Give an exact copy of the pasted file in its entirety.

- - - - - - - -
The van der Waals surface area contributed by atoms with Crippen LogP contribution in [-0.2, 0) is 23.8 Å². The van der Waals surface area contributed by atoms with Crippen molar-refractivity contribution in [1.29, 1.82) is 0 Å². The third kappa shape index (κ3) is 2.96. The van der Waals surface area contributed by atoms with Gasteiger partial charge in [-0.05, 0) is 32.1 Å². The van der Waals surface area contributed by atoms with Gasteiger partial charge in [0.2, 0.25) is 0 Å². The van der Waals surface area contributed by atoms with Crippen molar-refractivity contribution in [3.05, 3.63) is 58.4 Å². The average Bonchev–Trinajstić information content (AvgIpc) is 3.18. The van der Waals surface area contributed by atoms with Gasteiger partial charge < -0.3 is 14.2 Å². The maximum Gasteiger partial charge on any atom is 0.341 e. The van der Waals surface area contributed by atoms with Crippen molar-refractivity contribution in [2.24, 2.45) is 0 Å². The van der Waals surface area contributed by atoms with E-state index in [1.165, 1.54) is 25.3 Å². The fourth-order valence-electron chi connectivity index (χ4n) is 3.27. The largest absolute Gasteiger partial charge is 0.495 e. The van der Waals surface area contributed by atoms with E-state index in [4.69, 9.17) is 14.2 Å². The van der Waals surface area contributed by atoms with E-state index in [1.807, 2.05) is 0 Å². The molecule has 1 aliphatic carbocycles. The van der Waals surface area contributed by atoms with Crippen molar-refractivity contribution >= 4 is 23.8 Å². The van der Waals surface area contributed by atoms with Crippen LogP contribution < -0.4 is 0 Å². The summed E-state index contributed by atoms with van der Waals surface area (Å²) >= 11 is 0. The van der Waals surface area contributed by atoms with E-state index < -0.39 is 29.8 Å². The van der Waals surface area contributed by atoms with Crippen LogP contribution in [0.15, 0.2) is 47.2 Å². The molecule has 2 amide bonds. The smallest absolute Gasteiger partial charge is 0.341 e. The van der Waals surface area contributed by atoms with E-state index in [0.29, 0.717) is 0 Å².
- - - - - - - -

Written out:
The van der Waals surface area contributed by atoms with Crippen LogP contribution in [-0.2, 0) is 23.8 Å². The van der Waals surface area contributed by atoms with Crippen molar-refractivity contribution in [1.29, 1.82) is 0 Å². The third kappa shape index (κ3) is 2.96. The van der Waals surface area contributed by atoms with Gasteiger partial charge in [-0.05, 0) is 32.1 Å². The van der Waals surface area contributed by atoms with Gasteiger partial charge in [0.2, 0.25) is 0 Å². The van der Waals surface area contributed by atoms with Crippen molar-refractivity contribution in [3.05, 3.63) is 58.4 Å². The average Bonchev–Trinajstić information content (AvgIpc) is 3.18. The van der Waals surface area contributed by atoms with Gasteiger partial charge < -0.3 is 14.2 Å². The maximum Gasteiger partial charge on any atom is 0.341 e. The van der Waals surface area contributed by atoms with Crippen molar-refractivity contribution in [2.24, 2.45) is 0 Å². The van der Waals surface area contributed by atoms with E-state index in [1.165, 1.54) is 25.3 Å². The fourth-order valence-electron chi connectivity index (χ4n) is 3.27. The largest absolute Gasteiger partial charge is 0.495 e. The van der Waals surface area contributed by atoms with E-state index in [4.69, 9.17) is 14.2 Å². The van der Waals surface area contributed by atoms with E-state index in [1.807, 2.05) is 0 Å². The molecule has 1 aliphatic carbocycles. The van der Waals surface area contributed by atoms with Crippen molar-refractivity contribution >= 4 is 23.8 Å². The van der Waals surface area contributed by atoms with Crippen LogP contribution < -0.4 is 0 Å². The summed E-state index contributed by atoms with van der Waals surface area (Å²) >= 11 is 0. The van der Waals surface area contributed by atoms with E-state index < -0.39 is 29.8 Å². The van der Waals surface area contributed by atoms with Crippen LogP contribution in [0.15, 0.2) is 47.2 Å². The molecule has 2 amide bonds. The smallest absolute Gasteiger partial charge is 0.341 e. The van der Waals surface area contributed by atoms with E-state index in [0.29, 0.717) is 0 Å².